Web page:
Background: Although anal squamous cell carcinoma (SCC) and adenocarcinoma (ADC) are generally combined in cancer surveillance, their etiologies likely differ. Here, we describe demographic characteristics and trends in incidence rates (IR) of anal cancer by histology (SCC, ADC) and behavior (invasive, in situ) in the United States.

Methods: With data from the Surveillance, Epidemiology, and End Results (SEER) Program, we estimated age-adjusted anal cancer IRs across behavior/histology by demographic and tumor characteristics for 2000–2011. Trends in IRs and annual percent changes during 1977–2011 were also estimated and compared with rectal cancer.

Results: Women had higher rates of SCC [rate ratio (RR), 1.45; 95% confidence interval (CI), 1.40–1.50] and lower rates of ADC (RR, 0.68; 95% CI, 0.62–0.74) and squamous carcinoma in situ (CIS; RR, 0.36; 95% CI, 0.34–0.38) than men. Blacks had lower rates of SCC (RR, 0.82; 95% CI, 0.77–0.87) and CIS (RR, 0.90; 95% CI, 0.83–0.98) than non-Hispanic whites, but higher rates of ADC (RR, 1.48; 95% CI, 1.29–1.70). Anal cancer IRs were higher in men and blacks aged <40 years. During 1992–2011, SCC IRs increased 2.9%/year, ADC IRs declined nonsignificantly, and CIS IRs increased 14.2%/year. SCC and ADC IR patterns and trends were similar across anal and rectal cancers.

Conclusions: Rates of anal SCC and CIS have increased strongly over time, in contrast to rates of anal ADC, similar to trends observed for rectal SCC and ADC.

Impact: Anal SCC and ADC likely have different etiologies, but may have similar etiologies to rectal SCC and ADC, respectively. Strong increases in CIS IRs over time may reflect anal cancer screening patterns. Cancer Epidemiol Biomarkers Prev; 24(10); 1548–56. ©2015 AACR.

With only 7,270 cases estimated to occur in the United States during 2015, anal cancer is a relatively rare malignancy (1). However, anal cancer rates have increased steadily for decades in the United States and internationally (2–5). Although the cause of these rising rates is unclear, it has been hypothesized that changing sexual practices, leading to increased prevalence of anal infection with carcinogenic human papillomavirus (HPV), and an increasing number of individuals living with HIV, a group known to have elevated anal cancer risk, have contributed to this increase (6).

The majority of anal cancers are squamous cell carcinomas (SCC), but adenocarcinomas (ADC) make up 9% to 14% of diagnosed cases in the United States, although these proportions may vary considerably internationally (6–9). Although SCC and ADC are usually combined in cancer surveillance, their etiologies may differ. Ninety percent of anal SCCs are caused by infection with oncogenic types of HPV, primarily HPV-16, whereas HPV has been detected in a smaller fraction of ADCs (8, 10, 11). Because of the rarity of anal ADC, little is known about its etiology. Furthermore, it may be difficult to determine whether the primary site of some tumors is the lower rectum or anus; SCCs and ADCs arising across these two sites may have shared etiologies and be prone to misclassification of their primary location.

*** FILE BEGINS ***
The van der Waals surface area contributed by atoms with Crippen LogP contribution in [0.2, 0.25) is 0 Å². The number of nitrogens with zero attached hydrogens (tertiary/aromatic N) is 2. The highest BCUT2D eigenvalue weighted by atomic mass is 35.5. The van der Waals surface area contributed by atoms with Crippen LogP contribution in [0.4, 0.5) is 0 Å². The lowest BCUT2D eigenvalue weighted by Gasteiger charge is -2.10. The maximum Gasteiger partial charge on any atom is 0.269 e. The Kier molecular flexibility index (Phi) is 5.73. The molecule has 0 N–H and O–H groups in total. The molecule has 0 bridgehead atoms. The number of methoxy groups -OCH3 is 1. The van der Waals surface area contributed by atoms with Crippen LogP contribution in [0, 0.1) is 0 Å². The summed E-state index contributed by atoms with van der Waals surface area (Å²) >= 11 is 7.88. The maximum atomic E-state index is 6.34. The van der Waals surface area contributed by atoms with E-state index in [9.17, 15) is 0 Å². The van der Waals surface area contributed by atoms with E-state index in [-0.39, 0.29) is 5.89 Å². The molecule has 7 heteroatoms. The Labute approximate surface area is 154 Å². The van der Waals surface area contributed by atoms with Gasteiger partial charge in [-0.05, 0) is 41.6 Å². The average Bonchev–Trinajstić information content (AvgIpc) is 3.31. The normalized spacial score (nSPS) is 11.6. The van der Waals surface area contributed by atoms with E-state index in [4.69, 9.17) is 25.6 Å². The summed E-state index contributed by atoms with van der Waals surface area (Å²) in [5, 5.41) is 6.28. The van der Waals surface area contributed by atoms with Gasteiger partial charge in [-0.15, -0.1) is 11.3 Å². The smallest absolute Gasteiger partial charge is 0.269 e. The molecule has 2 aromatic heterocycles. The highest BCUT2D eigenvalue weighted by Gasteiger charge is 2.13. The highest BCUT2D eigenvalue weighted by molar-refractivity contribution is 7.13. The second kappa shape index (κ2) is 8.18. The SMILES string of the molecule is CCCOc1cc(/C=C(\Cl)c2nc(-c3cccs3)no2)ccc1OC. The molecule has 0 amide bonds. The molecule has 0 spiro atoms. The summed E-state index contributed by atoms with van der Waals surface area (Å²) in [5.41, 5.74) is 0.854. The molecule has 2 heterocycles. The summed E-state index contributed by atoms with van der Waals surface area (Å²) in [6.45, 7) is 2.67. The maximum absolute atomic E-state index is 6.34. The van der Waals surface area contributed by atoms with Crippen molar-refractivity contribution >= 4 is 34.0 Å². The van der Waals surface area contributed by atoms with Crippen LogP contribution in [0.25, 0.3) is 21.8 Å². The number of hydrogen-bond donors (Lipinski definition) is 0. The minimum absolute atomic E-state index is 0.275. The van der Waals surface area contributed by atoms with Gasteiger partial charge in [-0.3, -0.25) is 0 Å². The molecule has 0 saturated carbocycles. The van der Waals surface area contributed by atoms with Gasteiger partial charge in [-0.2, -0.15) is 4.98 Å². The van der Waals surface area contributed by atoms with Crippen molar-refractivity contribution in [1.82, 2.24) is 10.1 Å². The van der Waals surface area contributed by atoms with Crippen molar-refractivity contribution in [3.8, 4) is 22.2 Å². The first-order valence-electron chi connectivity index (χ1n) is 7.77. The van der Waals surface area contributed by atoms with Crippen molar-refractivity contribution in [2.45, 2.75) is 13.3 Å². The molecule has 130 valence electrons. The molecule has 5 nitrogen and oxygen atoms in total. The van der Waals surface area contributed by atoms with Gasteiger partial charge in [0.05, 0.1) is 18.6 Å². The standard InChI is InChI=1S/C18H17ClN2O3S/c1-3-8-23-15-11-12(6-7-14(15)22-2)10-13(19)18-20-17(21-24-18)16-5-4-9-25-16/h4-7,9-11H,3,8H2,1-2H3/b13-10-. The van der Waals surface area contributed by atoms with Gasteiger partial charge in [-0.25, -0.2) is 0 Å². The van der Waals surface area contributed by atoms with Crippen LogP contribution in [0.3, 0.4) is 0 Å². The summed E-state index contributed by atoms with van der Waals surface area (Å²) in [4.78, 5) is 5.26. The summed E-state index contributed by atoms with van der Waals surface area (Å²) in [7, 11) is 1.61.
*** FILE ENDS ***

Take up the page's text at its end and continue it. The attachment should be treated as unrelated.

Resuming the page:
In the current analysis, we used data from the National Cancer Institute's (NCI) Surveillance, Epidemiology and End Results (SEER) Program to provide a detailed description of the demographic characteristics and temporal trends in incidence rates (IR) of anal cancer by histology (i.e., SCC and ADC) and behavior (i.e., invasive vs. in situ) in the United States. We also compare patterns to rectal cancer to assess similarities across these two sites according to histology.

We used data from SEER to assess recent IRs in the 18 registries with data for cases diagnosed during 2000–2011 (i.e., SEER 18, including approximately 28% of the U.S. population; ref. 12), and to assess temporal trends in the registries that participated in SEER 9 (1977–2011) and SEER 13 (1992–2011; refs. 13, 14).

Microscopically confirmed anal cancers were ascertained using SEER site recode, based on the International Classification of Diseases for Oncology, 3rd edn. (ICD-O-3; site code: C21.0–C21.2, C21.8, excluding histology codes 9050–9055, 9140, 9590–9992; ref. 15). Anal cancers were classified by site (anal, not otherwise specified [NOS; C21.0]; anal canal [C21.1], cloacogenic zone [C21.2], and overlapping lesion of rectum, anus, and anal canal [C21.8]). Invasive cases (i.e., behavior = 3) were further classified by histology (SCC: 8050–8076, 8083–8084, 8123–8124; ADC: 8140–8145, 8190–8231, 8260–8263, 8310, 8401, 8480–8490, 8570–8574; melanoma: 8720–8727, 8730–8743, 8745–8790; and other types; based on a modified version of ref. 16). In situ cases (i.e., behavior = 2) were restricted to SCCs (8050–8077, 8081, 8083–8084, 8123–8124) or carcinoma in situ (CIS), NOS (8010), as these were likely SCCs. For comparison, rates for invasive SCC and ADCs of the rectum (site code: C20.9) were also calculated to assess similarities across sites.

Statistical analysis

Using data from SEER 18, we estimated anal cancer IRs per 1,000,000 person-years, age-adjusted to the 2000 U.S. population across behavior/histology by age group (<30, 30–49, 50–59, 60–69, 70+ years), race/ethnicity (non-Hispanic white, black, Hispanic white, Asian/Pacific Islander, American Indian/Alaskan Native, and other/unknown), cancer registry, and anatomic subsite. IRs for American Indian/Alaskan Natives were restricted to Contract Health Service Delivery Areas (CHSDA). Rate ratios (RR) and 95% confidence intervals (CI) were estimated by sex (women vs. men) and race/ethnicity (blacks and Hispanic whites vs. non-Hispanic whites). Data from SEER 18 were also used to assess patterns across age groups by sex, race/ethnicity, and histology/behavior.